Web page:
Washington, D.C., July 7, 2011 –
The American Public Health Association applauds the U.S. Environmental Protection Agency for issuing a ruling today to limit the level of dangerous air pollutants emitted by coal-burning power plants that pose a significant risk to the nation’s health.
Intended to reduce exposure to harmful levels of ozone and air pollution, EPA’s transport rule would place stricter limits on sulfur, nitrogen and toxic emissions that travel across state lines and jeopardize the health of millions of people, particularly seniors, children and those with chronic lung and cardiovascular diseases, and diabetes. According to EPA, today’s air quality improvement ruling could save between 14,000 and 36,000 lives every year from averted heart attacks, strokes and respiratory illnesses. Regulations would be enforced at coal-fired power plants in 28 states and the District of Columbia.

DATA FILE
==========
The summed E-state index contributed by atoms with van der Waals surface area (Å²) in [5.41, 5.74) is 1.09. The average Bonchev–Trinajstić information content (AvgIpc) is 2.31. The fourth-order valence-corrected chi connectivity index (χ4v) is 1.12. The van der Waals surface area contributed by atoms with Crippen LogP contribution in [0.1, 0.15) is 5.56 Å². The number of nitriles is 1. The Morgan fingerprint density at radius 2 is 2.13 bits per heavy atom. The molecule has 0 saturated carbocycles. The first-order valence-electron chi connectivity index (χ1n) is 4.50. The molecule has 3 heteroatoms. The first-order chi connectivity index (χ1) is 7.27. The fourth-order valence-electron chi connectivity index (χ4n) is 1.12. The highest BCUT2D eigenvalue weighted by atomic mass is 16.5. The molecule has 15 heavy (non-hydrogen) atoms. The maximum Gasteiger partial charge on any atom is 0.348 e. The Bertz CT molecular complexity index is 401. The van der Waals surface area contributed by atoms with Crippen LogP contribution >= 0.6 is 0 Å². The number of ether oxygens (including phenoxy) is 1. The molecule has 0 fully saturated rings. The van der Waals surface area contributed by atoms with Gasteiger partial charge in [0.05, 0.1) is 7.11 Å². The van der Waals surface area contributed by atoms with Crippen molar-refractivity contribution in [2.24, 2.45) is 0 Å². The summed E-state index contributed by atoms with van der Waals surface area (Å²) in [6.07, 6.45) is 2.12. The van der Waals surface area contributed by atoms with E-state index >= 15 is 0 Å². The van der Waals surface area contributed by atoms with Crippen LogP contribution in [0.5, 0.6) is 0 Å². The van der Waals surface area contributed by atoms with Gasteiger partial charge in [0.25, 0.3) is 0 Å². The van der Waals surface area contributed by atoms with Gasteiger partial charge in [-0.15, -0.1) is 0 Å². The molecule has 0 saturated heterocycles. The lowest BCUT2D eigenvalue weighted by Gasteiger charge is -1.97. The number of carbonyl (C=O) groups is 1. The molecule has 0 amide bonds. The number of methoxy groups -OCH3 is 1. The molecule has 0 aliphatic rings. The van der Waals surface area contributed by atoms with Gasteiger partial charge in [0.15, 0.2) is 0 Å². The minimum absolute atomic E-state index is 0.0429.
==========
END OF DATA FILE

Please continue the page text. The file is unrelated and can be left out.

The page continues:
“Too many Americans suffer from life-threatening ozone and air pollution emitted by coal-burning power plants,” said Georges C. Benjamin, MD, FACP, FACEP (E), executive director of APHA. “Today’s ruling is an important and long overdue step to protect the health of Americans and clean up our environment. It’s a huge win-win. We praise EPA for its continued efforts to help create stronger, healthier and more productive communities for ourselves and our families.”
APHA will continue to work with Congress and the Administration to ensure strong public health measures are in place to protect U.S. children and adults from harmful air pollution.